Dashboards — User Interface

Figure 1, Dashboard Example

In a sense, dashboards are a collection of saved searches of the repository (see Searches) and other components. These saved searches, though, are shown in widgets. They could be charts, tables, or other text. The value of this is that it allows you to monitor easily several aspects of your data, whatever is of interest to you, and compare their results side by side.

The screenshot shown in Figure 1 here is an example of a dashboard. It was created in the Getting Started tutorial.

Create a Dashboard

Figure 2, Add New Dashboard

To create a Dashboard for a select repository, click on the Dashboards tab at the top of the Humio User Interface. You’ll see a large button labeled, + New Dashboard. After you click it, a dialog box will appear like the one in Figure 2 here. You’ll have three basic choices: create an empty dashboard, make a copy of an existing dashboard that you’ll then modify, or use a dashboard template.

To start, you won’t have any dashboards from which to clone, or any templates. When you build a dashboard you think you’ll want to be the basis for a template, though, you can create one by selecting Export as template from the dashboard.

Figure 3, Dashboard Management

To create an empty dashboard, enter a name for it and then click the purple button labeled, Create Dashboard. You’ll soon afterwards see it listed on the same screen. Click on the vertical dots (i.e., more_vert) a good bit to the right of the dashboard name. You’ll then see a dialog box like the one in Figure 3 here.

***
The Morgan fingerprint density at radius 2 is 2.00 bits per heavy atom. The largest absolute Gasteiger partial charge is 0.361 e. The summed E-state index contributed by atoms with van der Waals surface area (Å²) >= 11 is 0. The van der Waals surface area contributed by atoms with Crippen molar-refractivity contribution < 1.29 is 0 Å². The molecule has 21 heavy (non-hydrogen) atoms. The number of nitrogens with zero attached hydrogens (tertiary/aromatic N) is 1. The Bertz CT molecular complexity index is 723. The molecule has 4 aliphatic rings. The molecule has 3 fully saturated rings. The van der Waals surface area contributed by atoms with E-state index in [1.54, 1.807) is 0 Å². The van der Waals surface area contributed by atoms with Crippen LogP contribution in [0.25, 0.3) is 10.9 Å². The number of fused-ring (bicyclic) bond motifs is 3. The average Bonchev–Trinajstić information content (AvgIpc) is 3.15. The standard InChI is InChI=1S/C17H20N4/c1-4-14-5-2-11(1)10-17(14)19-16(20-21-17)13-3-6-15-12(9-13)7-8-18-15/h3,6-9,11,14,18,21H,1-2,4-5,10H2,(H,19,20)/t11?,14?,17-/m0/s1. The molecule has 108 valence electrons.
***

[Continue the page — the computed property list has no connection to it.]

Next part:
The first choice is Wall Monitors & Shared URLs. This is so that you can use a dashboard on a wall mounted monitor by way of a web browser, or something similar. This allows you to display information in a fairly public setting.

The Clone choice is to duplicate a dashboard so that you can then modify it for other purposes. This is the same as the second choice when making a new dashboard, mentioned above. The third choice is to Rename the dashboard. The next is to Export as a template the dashboard. This is how you create a template, as mentioned also above when creating a new dashboard. The last choice is to Delete the dashboard.

But if you ignore all of these choices and instead click on the name of the dashboard, it will open it, showing a blank screen. To make it useful, you’ll need to create and add widgets.

Widgets

Figure 4, New Dashboard Widget

As mentioned above, widgets are mainly saved searches. You’ll have to go back to the Search tab to enter queries and to save them as widgets. For instance, you could enter timechart(statuscode) in the search box for the repository. You’ll get a time chart based on the Apache http status codes found in the repository. This was discussed in documentation page for User Interface Search, specifically on Narrowing Fields). If you’re satisfied with the query, click on Save as… near the top right of the screen, and choose to save the query, not the data, as a Dashboard Widget.

A dialog box will appear for you to enter information about the widget. First, there’s a message explaing that although the query was for a static period of time, it will be converted to a live query. Dashboards are for streaming data, data up until now. Next you’ll have to indicate for which dashboard the widget will be used. One choice is [New Dashboard] to have it create a new dashboard with this widget. That means that you could have skipped the previous step above to add a new dashboard.

The next choice is to indicate if this is a new widget or replacing an existing one. If it’s a replacement, you’ll have to select the widget it’s replacing. Incidentally, widgets are associated with one repository. So you won’t see widgets from other dashboards in this list. If you choose to create a new widget, you’ll need to enter some text in the Widget Title box to give it a label and to be able to identify it later. The Widget Description is optional. There’s a check-box to say whether you want to open the dashboard after creating the widget. If you want to stay on the Search tab so that you can define more widgets, uncheck this box. When you’re ready, hit Save.

Dashboard Properties

Figure 5, Dashboard Properties